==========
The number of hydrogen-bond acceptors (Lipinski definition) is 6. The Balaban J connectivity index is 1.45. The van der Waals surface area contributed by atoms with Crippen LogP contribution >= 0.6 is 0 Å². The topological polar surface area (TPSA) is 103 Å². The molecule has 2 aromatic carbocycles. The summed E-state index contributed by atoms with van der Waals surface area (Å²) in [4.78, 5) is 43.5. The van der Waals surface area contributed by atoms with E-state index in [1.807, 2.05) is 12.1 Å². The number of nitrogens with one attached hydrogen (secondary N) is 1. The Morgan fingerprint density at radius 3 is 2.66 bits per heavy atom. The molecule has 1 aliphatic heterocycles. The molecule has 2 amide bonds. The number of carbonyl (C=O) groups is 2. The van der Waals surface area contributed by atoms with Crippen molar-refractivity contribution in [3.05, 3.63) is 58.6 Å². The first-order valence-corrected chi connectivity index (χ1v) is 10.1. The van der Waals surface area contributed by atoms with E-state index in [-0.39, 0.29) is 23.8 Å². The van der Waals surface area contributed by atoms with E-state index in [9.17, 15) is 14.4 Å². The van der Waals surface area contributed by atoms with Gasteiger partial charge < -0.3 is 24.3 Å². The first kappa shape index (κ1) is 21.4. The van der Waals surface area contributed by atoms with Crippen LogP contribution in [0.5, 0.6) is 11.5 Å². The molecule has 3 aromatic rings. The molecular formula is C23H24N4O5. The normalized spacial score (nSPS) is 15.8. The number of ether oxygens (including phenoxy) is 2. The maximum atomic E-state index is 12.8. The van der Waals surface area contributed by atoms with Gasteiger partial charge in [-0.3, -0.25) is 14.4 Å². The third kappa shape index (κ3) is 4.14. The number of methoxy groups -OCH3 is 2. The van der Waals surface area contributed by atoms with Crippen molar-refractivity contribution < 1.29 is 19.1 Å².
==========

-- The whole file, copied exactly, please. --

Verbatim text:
The number of hydrogen-bond acceptors (Lipinski definition) is 6. The Balaban J connectivity index is 1.45. The van der Waals surface area contributed by atoms with Crippen LogP contribution >= 0.6 is 0 Å². The topological polar surface area (TPSA) is 103 Å². The molecule has 2 aromatic carbocycles. The summed E-state index contributed by atoms with van der Waals surface area (Å²) in [4.78, 5) is 43.5. The van der Waals surface area contributed by atoms with E-state index in [1.807, 2.05) is 12.1 Å². The number of nitrogens with one attached hydrogen (secondary N) is 1. The Morgan fingerprint density at radius 3 is 2.66 bits per heavy atom. The molecule has 1 aliphatic heterocycles. The molecule has 2 amide bonds. The number of carbonyl (C=O) groups is 2. The van der Waals surface area contributed by atoms with Crippen molar-refractivity contribution in [3.05, 3.63) is 58.6 Å². The first-order valence-corrected chi connectivity index (χ1v) is 10.1. The van der Waals surface area contributed by atoms with E-state index in [-0.39, 0.29) is 23.8 Å². The van der Waals surface area contributed by atoms with E-state index in [9.17, 15) is 14.4 Å². The van der Waals surface area contributed by atoms with Gasteiger partial charge < -0.3 is 24.3 Å². The first kappa shape index (κ1) is 21.4. The van der Waals surface area contributed by atoms with Crippen LogP contribution in [0.5, 0.6) is 11.5 Å². The molecule has 3 aromatic rings. The molecular formula is C23H24N4O5. The normalized spacial score (nSPS) is 15.8. The number of ether oxygens (including phenoxy) is 2. The maximum atomic E-state index is 12.8. The van der Waals surface area contributed by atoms with Gasteiger partial charge in [-0.3, -0.25) is 14.4 Å². The third kappa shape index (κ3) is 4.14. The number of methoxy groups -OCH3 is 2. The van der Waals surface area contributed by atoms with Crippen molar-refractivity contribution < 1.29 is 19.1 Å².